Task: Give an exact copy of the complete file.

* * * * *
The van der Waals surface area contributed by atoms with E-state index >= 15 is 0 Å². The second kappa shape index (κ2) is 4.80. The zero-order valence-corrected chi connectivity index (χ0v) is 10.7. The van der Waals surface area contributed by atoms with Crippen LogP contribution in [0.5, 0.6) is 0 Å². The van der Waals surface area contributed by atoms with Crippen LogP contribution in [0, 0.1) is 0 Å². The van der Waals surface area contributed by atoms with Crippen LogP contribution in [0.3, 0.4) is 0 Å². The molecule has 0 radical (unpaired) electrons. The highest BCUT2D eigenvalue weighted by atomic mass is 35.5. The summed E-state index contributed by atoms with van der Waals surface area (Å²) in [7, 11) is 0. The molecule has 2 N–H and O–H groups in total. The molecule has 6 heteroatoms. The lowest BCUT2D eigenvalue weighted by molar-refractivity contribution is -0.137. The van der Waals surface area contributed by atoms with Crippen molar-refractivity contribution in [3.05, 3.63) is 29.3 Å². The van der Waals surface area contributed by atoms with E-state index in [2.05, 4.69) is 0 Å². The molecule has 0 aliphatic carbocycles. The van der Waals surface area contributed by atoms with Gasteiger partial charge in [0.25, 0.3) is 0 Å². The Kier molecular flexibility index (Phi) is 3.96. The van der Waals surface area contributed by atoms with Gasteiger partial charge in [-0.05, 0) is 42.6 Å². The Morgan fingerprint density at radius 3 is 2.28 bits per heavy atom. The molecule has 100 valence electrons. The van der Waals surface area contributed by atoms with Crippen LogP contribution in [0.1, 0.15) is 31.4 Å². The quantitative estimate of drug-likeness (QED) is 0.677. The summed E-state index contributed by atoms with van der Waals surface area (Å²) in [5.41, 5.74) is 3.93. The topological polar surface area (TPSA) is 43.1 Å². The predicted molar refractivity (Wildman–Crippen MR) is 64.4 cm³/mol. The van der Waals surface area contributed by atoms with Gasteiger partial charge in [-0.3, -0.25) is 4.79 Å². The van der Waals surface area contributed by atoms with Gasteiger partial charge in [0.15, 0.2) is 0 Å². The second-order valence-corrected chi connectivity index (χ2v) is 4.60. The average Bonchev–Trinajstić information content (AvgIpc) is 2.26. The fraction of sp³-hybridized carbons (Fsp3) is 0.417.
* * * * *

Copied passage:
The van der Waals surface area contributed by atoms with E-state index >= 15 is 0 Å². The second kappa shape index (κ2) is 4.80. The zero-order valence-corrected chi connectivity index (χ0v) is 10.7. The van der Waals surface area contributed by atoms with Crippen LogP contribution in [0.5, 0.6) is 0 Å². The van der Waals surface area contributed by atoms with Crippen LogP contribution in [0, 0.1) is 0 Å². The van der Waals surface area contributed by atoms with Crippen LogP contribution in [0.3, 0.4) is 0 Å². The molecule has 0 radical (unpaired) electrons. The highest BCUT2D eigenvalue weighted by atomic mass is 35.5. The summed E-state index contributed by atoms with van der Waals surface area (Å²) in [7, 11) is 0. The molecule has 2 N–H and O–H groups in total. The molecule has 6 heteroatoms. The lowest BCUT2D eigenvalue weighted by molar-refractivity contribution is -0.137. The van der Waals surface area contributed by atoms with Crippen molar-refractivity contribution in [3.05, 3.63) is 29.3 Å². The van der Waals surface area contributed by atoms with E-state index in [2.05, 4.69) is 0 Å². The molecule has 0 aliphatic carbocycles. The van der Waals surface area contributed by atoms with Gasteiger partial charge in [0.25, 0.3) is 0 Å². The Kier molecular flexibility index (Phi) is 3.96. The van der Waals surface area contributed by atoms with Gasteiger partial charge in [-0.05, 0) is 42.6 Å². The Morgan fingerprint density at radius 3 is 2.28 bits per heavy atom. The molecule has 100 valence electrons. The van der Waals surface area contributed by atoms with Crippen LogP contribution in [0.1, 0.15) is 31.4 Å². The quantitative estimate of drug-likeness (QED) is 0.677. The summed E-state index contributed by atoms with van der Waals surface area (Å²) in [5.41, 5.74) is 3.93. The topological polar surface area (TPSA) is 43.1 Å². The predicted molar refractivity (Wildman–Crippen MR) is 64.4 cm³/mol. The van der Waals surface area contributed by atoms with Gasteiger partial charge in [-0.3, -0.25) is 4.79 Å². The van der Waals surface area contributed by atoms with Gasteiger partial charge in [0.15, 0.2) is 0 Å². The second-order valence-corrected chi connectivity index (χ2v) is 4.60. The average Bonchev–Trinajstić information content (AvgIpc) is 2.26. The fraction of sp³-hybridized carbons (Fsp3) is 0.417.